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Dungeness Water Rule: Two ‘yeas,’ one ‘probably’

Published on Thu, Jul 26, 2012

by Mark Couhig
Sequim Gazette


Sequim, WA – With the date of anticipated promulgation growing closer, State Reps. Steve Tharinger and Kevin Van De Wege continue to support the final approval of the Dungeness Water Management Rule.


State Sen. Jim Hargrove wants to have a few details ironed out before he gives it a thumbs-up.


The Department of Ecology proposed the rule in May and hopes to have it in place this fall.

If it is approved, the rule will put into place a new regulatory regime that covers much of rural eastern Clallam County, “closing” much of the Dungeness basin to new water uses.


The rule would largely do away with the permit exemptions that now allow those who drill a well within the region to enjoy the resulting water at no cost.


Those who plan to drill a new well, and those who put the water from an existing well to a new use, would be required to purchase “mitigation water,” mostly likely through a water rights exchange.


All three legislators also say they continue to have concerns about the proposed rule.


Tharinger in the affirmative

Tharinger said withdrawing the proposed rule now “isn’t the answer.”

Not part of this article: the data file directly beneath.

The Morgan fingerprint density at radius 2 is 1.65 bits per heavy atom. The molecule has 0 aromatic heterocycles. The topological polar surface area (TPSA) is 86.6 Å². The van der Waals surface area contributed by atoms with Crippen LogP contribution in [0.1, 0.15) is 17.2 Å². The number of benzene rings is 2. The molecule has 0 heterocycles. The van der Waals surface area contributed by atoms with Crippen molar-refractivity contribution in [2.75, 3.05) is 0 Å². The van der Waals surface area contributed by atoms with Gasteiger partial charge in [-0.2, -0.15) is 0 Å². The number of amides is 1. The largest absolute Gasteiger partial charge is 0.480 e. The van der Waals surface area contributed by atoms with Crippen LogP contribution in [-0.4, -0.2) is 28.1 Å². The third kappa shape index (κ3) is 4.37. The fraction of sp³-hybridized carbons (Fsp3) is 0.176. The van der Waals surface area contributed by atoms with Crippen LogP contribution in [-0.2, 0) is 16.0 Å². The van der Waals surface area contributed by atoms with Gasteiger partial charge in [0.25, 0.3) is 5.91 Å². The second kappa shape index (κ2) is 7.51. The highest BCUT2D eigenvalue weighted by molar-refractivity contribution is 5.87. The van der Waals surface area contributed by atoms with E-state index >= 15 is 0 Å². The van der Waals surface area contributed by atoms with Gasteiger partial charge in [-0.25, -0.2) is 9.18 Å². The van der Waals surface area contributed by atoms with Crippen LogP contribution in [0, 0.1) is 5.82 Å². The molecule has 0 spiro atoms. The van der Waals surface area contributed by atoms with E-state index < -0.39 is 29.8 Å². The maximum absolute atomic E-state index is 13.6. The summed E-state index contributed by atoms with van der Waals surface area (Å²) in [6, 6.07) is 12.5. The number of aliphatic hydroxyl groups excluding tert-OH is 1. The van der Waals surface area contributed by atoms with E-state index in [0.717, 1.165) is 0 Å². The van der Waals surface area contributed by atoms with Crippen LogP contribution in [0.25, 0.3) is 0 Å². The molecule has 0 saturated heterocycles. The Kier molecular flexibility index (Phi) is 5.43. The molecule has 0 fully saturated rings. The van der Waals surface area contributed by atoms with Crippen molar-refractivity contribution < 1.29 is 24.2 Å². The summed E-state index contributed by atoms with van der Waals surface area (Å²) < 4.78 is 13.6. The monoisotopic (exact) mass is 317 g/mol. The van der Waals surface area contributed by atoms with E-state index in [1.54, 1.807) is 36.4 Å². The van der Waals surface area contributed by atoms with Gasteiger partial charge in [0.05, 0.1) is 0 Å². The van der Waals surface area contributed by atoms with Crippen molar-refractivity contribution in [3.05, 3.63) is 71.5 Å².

He said it “needs some tweaking, but it’s been studied for 10 years.”


“We can address the issues” in the rule, he said.


Tharinger said he originally was opposed to creating a water rights exchange, but was convinced by his attorneys that a bulk purchase of water by the state or another public entity would constitute using public money for the benefit of private individuals.


He also said the purchase of senior water rights provides advantages to those who would like to build in the area.


He noted the current law doesn’t attach water rights to land. That’s a “wrong assumption,” he said.

With the new rule landowners will purchase a valuable right, he said.


Tharinger said he agrees with Ecology’s statement that the rule won’t harm property values.


The rule comes with “added costs and added complications,” he said, but the cost will be worth it. He noted that purchasing water in a municipality also requires a one-time fee, with monthly fees in perpetuity. In Sequim, he said, the one-time fee is as much as $6,000-$7,000.